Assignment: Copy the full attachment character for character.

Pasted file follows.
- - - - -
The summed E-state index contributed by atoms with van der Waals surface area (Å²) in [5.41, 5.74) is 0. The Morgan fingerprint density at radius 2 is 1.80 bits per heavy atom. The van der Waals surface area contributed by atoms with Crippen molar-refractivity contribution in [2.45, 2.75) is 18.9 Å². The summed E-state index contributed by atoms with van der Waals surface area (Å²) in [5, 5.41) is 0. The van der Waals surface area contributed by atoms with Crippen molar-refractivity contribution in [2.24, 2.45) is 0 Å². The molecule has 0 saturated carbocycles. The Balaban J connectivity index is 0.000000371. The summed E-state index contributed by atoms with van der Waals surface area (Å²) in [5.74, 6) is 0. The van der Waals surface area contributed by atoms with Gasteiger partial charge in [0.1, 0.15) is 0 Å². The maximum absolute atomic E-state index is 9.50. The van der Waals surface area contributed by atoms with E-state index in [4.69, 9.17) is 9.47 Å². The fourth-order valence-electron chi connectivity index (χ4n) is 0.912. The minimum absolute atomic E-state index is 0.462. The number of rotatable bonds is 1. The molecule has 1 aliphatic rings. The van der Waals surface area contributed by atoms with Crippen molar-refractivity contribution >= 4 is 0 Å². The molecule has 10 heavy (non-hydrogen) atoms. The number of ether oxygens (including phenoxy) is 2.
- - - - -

The summed E-state index contributed by atoms with van der Waals surface area (Å²) in [5.41, 5.74) is 0. The Morgan fingerprint density at radius 2 is 1.80 bits per heavy atom. The van der Waals surface area contributed by atoms with Crippen molar-refractivity contribution in [2.45, 2.75) is 18.9 Å². The summed E-state index contributed by atoms with van der Waals surface area (Å²) in [5, 5.41) is 0. The van der Waals surface area contributed by atoms with Crippen molar-refractivity contribution in [2.24, 2.45) is 0 Å². The molecule has 0 saturated carbocycles. The Balaban J connectivity index is 0.000000371. The summed E-state index contributed by atoms with van der Waals surface area (Å²) in [5.74, 6) is 0. The van der Waals surface area contributed by atoms with Gasteiger partial charge in [0.1, 0.15) is 0 Å². The maximum absolute atomic E-state index is 9.50. The van der Waals surface area contributed by atoms with E-state index in [4.69, 9.17) is 9.47 Å². The fourth-order valence-electron chi connectivity index (χ4n) is 0.912. The minimum absolute atomic E-state index is 0.462. The number of rotatable bonds is 1. The molecule has 1 aliphatic rings. The van der Waals surface area contributed by atoms with Crippen molar-refractivity contribution >= 4 is 0 Å². The molecule has 10 heavy (non-hydrogen) atoms. The number of ether oxygens (including phenoxy) is 2.